By reverse crunch we mean an exercise for the abdominals, performed on the ground or on a bench, in which the torso remains stationary and the lumbar area flexes, bringing the part of the body that is caudally (therefore pelvis, thighs to legs) towards the 'tall.
The starting position involves the person lying supine on the ground (or on a bench). It is not necessary to use a bench to perform the exercise, so it is better to use the variant on the ground.
- Place your hands on the ground at a distance from your hips. Opening approximately 45 degrees of lateral abduction. The hands must not represent the push that allows to bring the pelvis and legs upwards but rather serve to keep the trunk on the ground. The lower limbs and pelvis in fact weigh more than the trunk and an equal or greater binding force is required to lift them.
- Exhale (throw out the air) and contract the abdominal transversus (pull the abdomen in) and then contract the rectus abdominis and obliques.
- At this point, flex the lower back while keeping the knees and pelvis extended. The pelvis will necessarily flex to perform the movement but trying to contract the buttocks allows you to recruit more abdominals rather than hip flexors.
- Bring your feet up (trying to keep knees extended and buttocks contracted) until they are almost vertical.
- Maintain maximum contraction for one or two seconds: control the descent by inhaling slowly.
This is a repeat.
The muscles protagonists of the movement are certainly the abdominals while the stabilizers are the lats and the long head of the triceps.
The latter two provide a sort of isometric shoulder extension that allows you to counterbalance the weight of the lower body while preventing the torso from coming off the ground.
The abdominal transversus stabilizes the entire movement and allows maximum compression of the abdomen.
The obliques participate in the flexion of the lumbar area, compress the abdomen and prevent the legs from moving to the right or left, thus working as anti-extensors and anti-rotators.
The rectus abdominis is the main muscle that flexes the lower back. this starts from the lower region of the sternum and the rib cage to insert on the lower part of the pelvis.
The shortening of this muscle leads to the approach of the two extremes and therefore to a flexion of the spine. In particular, the region most involved in movement is the lower part of the rectus abdominis.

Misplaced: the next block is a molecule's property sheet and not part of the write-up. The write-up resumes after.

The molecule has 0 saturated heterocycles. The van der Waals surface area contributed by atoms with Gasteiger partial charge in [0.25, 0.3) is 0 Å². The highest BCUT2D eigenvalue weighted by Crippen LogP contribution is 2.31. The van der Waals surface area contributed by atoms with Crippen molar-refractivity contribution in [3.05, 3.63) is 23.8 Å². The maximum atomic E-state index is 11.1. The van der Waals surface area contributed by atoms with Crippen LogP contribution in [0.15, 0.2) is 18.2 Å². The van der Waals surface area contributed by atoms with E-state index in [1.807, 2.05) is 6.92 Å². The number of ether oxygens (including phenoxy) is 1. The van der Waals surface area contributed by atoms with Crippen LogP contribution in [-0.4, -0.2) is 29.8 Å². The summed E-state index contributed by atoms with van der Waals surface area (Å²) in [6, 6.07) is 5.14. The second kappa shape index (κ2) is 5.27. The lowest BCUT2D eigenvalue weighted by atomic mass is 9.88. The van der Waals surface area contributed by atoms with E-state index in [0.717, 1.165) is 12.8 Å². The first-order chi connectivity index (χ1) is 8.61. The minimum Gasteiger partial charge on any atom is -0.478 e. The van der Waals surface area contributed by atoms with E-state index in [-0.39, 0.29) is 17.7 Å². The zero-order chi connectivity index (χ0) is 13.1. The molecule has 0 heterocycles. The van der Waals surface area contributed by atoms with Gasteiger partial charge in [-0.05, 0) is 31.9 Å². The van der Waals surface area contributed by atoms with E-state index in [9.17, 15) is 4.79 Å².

The entire muscle works in flexing the abdomen but since the lower part makes the greatest range of movement, it is also this region of the muscle that is most activated.
This concept is not a pure theory but rather electromyography studies show that performing crunches on swiss ball produces greater activation of the upper portion of the rectus abdominis than the lower one and similarly performing crunches in which the lower body moves produces a greater activation of the lower portion of the rectus abdominis.
A very common mistake is flexing the hips. This mistake is so common that all crunch exercises are transformed into exercises for ileo-psoas and rectus femoris (hip flexors).
This is not necessarily a bad thing, but in the long run, muscle imbalances arise that can lead to joint pain and above all the intended purpose is not achieved (it is assumed to train the muscles of the abdomen).
To avoid this mistake, it is useful to imagine that you are bringing your butt upwards rather than bringing your legs upwards.
If you are not used to this type of movement it is necessary to reduce the difficulty of the exercise. To do this, simply flex the knees or keep the knees gathered to the chest and raise the pelvis only.
It is necessary to choose progressions congruent to your abilities to perform the exercise correctly, an exercise performed poorly is a waste of time and a damage to oneself.
Another mistake consists in not contracting the transverse. This in the long run leads to a protrusion of the abdomen and a weakness of the deep muscles compared to the more superficial one.
Always focus on flattening your abdomen before each rep.
Another mistake is to give oneself momentum. Movement must be controlled; again you have to choose a progression that is congruent with your abilities.